“Presently, a lot of the workshops [in Nor Hatchn] are non-functional, but I think many foreign investors would be attracted by the Russian rough diamonds; especially now that access to Russian raw materials will be getting harder for European manufacturers,” predicted Nugara.

A similar diamond deal with Russia coincided with the peak in Armenia’s diamond sector in the late 1990’s and early 2000’s, when Antwerp-based Taché and Israeli diamond magnate Lev Levaev came to invest, and the country churned out annually between 200,000 to 370,000 carats of refined diamonds, according to official data.

Alrosa, though, has termed the discussion of possible EU sanctions “purely speculative.”  Nonetheless, as the Weekly Rapaport Report, a diamond-industry publication, has noted, it has begun to seek “alternative methods and markets for selling its diamonds;” most recently, by expanding exports to India, the company’s second largest market after Antwerp.

But not all experts share the optimism that Armenia will enjoy a diamond comeback as a result of its access to duty-free Alrosa diamonds.

For one, there’s the competition. Armenia does not rank among the top markets for Alrosa roughs. Drawing on Armenia’s traditional expertise in working with jewelry, the country’s hand-cut, refined diamonds have received industry certifications of excellence, but Dimotech’s Hovhannisian concedes that “Indians and the Chinese are… technologically more advanced.”

Concerns also exist about the fact that Russia does not allow Armenia to re-export the small, rough diamonds which can be included in a purchased batch and which are not considered cost-effective to refine.

Armen Yeganian, head of the Ministry of Economy’s industrial-policy department, told, however, that the government is now negotiating with Moscow “to have the ban lifted.”

Kamo Dallakian, the director of Agates Company, a 10-person, Armenian-owned operation, reported no restrictions on a recent shopping trip to Moscow, however.

“We were granted the opportunity of a large selection,” Dallakian told The company already has exported its first batch of polished stones from the purchased rough Russian diamonds.

Like other interviewed companies, Agates is planning to expand in anticipation of outside demand for refined Russian diamonds.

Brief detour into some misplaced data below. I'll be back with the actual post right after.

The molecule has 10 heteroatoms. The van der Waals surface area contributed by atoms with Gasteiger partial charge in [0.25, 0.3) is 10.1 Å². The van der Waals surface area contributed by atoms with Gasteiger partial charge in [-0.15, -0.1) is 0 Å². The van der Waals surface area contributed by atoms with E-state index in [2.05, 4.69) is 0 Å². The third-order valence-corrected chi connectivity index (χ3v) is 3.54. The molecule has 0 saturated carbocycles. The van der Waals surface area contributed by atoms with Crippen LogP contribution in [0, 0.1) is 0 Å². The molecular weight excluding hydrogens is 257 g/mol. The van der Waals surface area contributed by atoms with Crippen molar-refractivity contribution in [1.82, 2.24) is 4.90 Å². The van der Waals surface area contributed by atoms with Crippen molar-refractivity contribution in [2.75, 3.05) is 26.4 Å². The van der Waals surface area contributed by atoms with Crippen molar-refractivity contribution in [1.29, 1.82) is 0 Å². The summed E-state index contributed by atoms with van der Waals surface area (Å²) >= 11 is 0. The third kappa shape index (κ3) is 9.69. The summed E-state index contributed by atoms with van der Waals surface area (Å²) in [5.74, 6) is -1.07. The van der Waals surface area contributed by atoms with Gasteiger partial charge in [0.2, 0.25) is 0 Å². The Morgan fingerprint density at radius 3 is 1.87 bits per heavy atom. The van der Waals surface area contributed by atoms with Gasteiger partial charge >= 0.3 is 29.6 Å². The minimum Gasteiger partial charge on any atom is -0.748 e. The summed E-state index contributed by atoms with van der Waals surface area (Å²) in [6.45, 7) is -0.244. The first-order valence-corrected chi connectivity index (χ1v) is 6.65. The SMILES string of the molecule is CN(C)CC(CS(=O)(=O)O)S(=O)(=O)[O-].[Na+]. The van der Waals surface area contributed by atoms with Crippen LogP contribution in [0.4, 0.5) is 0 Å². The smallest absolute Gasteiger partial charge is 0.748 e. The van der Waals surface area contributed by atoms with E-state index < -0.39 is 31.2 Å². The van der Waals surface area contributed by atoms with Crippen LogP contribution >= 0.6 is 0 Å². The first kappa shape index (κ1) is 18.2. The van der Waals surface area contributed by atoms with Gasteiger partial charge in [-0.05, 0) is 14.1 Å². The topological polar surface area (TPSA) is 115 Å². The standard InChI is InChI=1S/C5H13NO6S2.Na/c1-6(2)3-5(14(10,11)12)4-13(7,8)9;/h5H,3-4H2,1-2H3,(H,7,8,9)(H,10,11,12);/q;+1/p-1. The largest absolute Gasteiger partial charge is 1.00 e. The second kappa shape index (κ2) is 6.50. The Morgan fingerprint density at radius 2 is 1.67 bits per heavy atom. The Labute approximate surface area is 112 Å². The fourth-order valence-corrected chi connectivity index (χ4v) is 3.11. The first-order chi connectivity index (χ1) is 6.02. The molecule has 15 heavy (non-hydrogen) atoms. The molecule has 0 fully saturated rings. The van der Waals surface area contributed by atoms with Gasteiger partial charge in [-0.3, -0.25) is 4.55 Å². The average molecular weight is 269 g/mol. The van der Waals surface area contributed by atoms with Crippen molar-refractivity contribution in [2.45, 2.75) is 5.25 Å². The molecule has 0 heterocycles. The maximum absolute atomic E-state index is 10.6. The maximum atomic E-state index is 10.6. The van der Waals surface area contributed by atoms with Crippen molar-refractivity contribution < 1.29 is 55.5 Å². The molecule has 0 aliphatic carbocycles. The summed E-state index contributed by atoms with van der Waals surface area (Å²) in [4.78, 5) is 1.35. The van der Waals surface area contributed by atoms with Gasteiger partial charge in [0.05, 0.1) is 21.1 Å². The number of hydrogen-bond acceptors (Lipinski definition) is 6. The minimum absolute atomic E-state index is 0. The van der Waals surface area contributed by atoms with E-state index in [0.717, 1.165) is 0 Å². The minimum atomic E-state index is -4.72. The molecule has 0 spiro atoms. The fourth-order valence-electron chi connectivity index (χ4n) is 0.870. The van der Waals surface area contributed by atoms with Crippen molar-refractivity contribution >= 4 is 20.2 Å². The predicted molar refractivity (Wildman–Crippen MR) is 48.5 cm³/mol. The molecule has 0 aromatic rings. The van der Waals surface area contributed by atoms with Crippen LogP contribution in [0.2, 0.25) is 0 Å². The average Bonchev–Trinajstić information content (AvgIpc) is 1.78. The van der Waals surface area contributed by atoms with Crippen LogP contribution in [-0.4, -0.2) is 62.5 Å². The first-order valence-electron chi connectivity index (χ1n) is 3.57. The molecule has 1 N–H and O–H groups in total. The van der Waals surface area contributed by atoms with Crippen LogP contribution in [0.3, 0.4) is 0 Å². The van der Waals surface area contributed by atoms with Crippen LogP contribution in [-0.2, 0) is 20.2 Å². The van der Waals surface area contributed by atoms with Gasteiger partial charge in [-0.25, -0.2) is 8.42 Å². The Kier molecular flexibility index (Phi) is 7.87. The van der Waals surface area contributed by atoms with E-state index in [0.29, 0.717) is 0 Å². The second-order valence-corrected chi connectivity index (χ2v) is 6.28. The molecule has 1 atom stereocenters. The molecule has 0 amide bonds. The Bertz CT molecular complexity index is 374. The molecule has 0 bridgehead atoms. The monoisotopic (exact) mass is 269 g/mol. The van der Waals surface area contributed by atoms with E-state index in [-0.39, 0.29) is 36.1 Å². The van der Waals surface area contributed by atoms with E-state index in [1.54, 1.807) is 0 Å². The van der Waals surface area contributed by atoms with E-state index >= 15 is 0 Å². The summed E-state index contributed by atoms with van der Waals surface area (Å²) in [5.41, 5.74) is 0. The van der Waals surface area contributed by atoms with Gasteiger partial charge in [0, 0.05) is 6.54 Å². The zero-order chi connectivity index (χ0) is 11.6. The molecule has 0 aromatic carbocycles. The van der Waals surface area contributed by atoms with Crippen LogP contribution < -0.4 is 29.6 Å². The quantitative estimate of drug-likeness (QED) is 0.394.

Yerevan State University of Economics’ economist Ashot Yeghiazarian cautions, however, that “it cannot be ruled out that cooperation with [Alrosa] poses a serious risk.”

For now, though, it appears to be a risk that Armenia is willing to take.

24 European Banks Fail Finance Stress Tests says EBA


Lloyds Banking Group has “narrowly” passed a financial stress test ordered by European financial regulators to identify banks at risk of collapse in the event of an economic downturn.

Lloyds, one of four banks tested by the European Banking Association (EBA), nearly failed a benchmark set for banks to prove they are financially robust enough to withstand another banking crisis.

While Lloyds, the Royal Bank of Scotland, HSBC, and Barclays all passed the test, Lloyds only had a “capital under adverse scenario” of 6.2%, slightly above the benchmark set by the EBA of 5.5%.

The aim of the stress test is to make sure banks in Europe still have enough capital to continue lending to small and medium-sized businesses (SMEs), which rely on banks for credit, during another recession.

Across Europe 24 banks failed the stress test, based on a review of their finances up to the end of 2013. They include nine Italian banks, three Greek banks and three Cypriot banks. The worst affected was the Italian bank Monte dei Paschi, which had a capital shortfall of €2.1bn (£1.65bn, $2.6bn).

Ten banks have taken measures to bolster their balance sheets in the meantime. The remaining 14 banks in the eurozone have nine months to increase their capital buffers against losses, or risk being shut down.

Second health check

At the same time the European Central Bank (ECB) has conducted its own investigation into the financial health of Europe’s banks, with similar findings.

The ECB healthcheck – the findings of which were leaked by Bloomberg this week – found 13 of Europe’s 130 biggest banks failed the stress test after an in-depth review of their finances.

Collectively the 13 banks must increase their capital buffers against losses by €10bn.

The ECB said 25 banks in all were found to need stronger buffers, but that 12 have already made up their shortfall.

The remaining 13 now have two weeks to tell the ECB how they plan to increase their capital buffers.

The stress tests are an important step towards the ECB’s takeover as a central banking supervisor, under the Single Supervisory Mechanism scheme, on 4 November.

This move is aimed at weeding out financial problems within Europe’s largest banks before the ECB takes the role of central banking supervisor. The ECB is tasked with enforcing tough regulations on national banks, which governments may shy away from.

The European Commission said the tests had been “robust exercises, unprecedented in scale and among the most stringent worldwide”.

“Yet there is no room for complacency,” a statement said. “Rigorous and timely follow-up actions to the results of the exercises will be absolutely crucial.”